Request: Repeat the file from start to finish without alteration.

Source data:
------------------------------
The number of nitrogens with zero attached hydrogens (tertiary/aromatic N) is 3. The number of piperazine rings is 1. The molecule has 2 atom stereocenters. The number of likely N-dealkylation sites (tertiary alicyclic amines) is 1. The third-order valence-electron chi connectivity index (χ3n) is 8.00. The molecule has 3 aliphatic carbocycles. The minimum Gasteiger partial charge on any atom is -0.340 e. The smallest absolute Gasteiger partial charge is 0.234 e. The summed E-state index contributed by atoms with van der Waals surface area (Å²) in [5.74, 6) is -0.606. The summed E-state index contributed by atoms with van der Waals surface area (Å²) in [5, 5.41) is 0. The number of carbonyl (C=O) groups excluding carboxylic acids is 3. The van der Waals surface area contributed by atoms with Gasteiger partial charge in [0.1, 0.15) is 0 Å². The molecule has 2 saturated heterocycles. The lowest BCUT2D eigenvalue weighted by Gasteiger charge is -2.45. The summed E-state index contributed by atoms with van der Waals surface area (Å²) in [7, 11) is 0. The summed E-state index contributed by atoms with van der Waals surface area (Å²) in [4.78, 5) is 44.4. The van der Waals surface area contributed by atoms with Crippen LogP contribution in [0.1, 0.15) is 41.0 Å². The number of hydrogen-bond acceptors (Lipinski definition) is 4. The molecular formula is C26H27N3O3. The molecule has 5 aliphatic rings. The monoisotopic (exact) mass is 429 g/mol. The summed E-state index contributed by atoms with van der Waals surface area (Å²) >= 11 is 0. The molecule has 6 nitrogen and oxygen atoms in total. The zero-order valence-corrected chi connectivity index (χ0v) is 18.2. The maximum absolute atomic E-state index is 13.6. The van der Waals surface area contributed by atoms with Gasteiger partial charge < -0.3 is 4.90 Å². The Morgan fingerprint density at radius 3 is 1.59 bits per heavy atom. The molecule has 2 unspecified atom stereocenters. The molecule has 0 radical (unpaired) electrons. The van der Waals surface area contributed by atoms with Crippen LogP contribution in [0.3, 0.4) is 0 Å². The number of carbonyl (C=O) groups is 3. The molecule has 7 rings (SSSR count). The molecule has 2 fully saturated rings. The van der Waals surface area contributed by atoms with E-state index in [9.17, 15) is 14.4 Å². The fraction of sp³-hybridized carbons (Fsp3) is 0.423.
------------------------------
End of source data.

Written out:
The number of nitrogens with zero attached hydrogens (tertiary/aromatic N) is 3. The number of piperazine rings is 1. The molecule has 2 atom stereocenters. The number of likely N-dealkylation sites (tertiary alicyclic amines) is 1. The third-order valence-electron chi connectivity index (χ3n) is 8.00. The molecule has 3 aliphatic carbocycles. The minimum Gasteiger partial charge on any atom is -0.340 e. The smallest absolute Gasteiger partial charge is 0.234 e. The summed E-state index contributed by atoms with van der Waals surface area (Å²) in [5.74, 6) is -0.606. The summed E-state index contributed by atoms with van der Waals surface area (Å²) in [5, 5.41) is 0. The number of carbonyl (C=O) groups excluding carboxylic acids is 3. The van der Waals surface area contributed by atoms with Gasteiger partial charge in [0.1, 0.15) is 0 Å². The molecule has 2 saturated heterocycles. The lowest BCUT2D eigenvalue weighted by Gasteiger charge is -2.45. The summed E-state index contributed by atoms with van der Waals surface area (Å²) in [7, 11) is 0. The summed E-state index contributed by atoms with van der Waals surface area (Å²) in [4.78, 5) is 44.4. The van der Waals surface area contributed by atoms with Crippen LogP contribution in [0.1, 0.15) is 41.0 Å². The number of hydrogen-bond acceptors (Lipinski definition) is 4. The molecular formula is C26H27N3O3. The molecule has 5 aliphatic rings. The monoisotopic (exact) mass is 429 g/mol. The summed E-state index contributed by atoms with van der Waals surface area (Å²) >= 11 is 0. The molecule has 6 nitrogen and oxygen atoms in total. The zero-order valence-corrected chi connectivity index (χ0v) is 18.2. The maximum absolute atomic E-state index is 13.6. The van der Waals surface area contributed by atoms with Gasteiger partial charge < -0.3 is 4.90 Å². The Morgan fingerprint density at radius 3 is 1.59 bits per heavy atom. The molecule has 2 unspecified atom stereocenters. The molecule has 0 radical (unpaired) electrons. The van der Waals surface area contributed by atoms with Crippen LogP contribution in [0.3, 0.4) is 0 Å². The number of carbonyl (C=O) groups is 3. The molecule has 7 rings (SSSR count). The molecule has 2 fully saturated rings. The van der Waals surface area contributed by atoms with E-state index in [9.17, 15) is 14.4 Å². The fraction of sp³-hybridized carbons (Fsp3) is 0.423.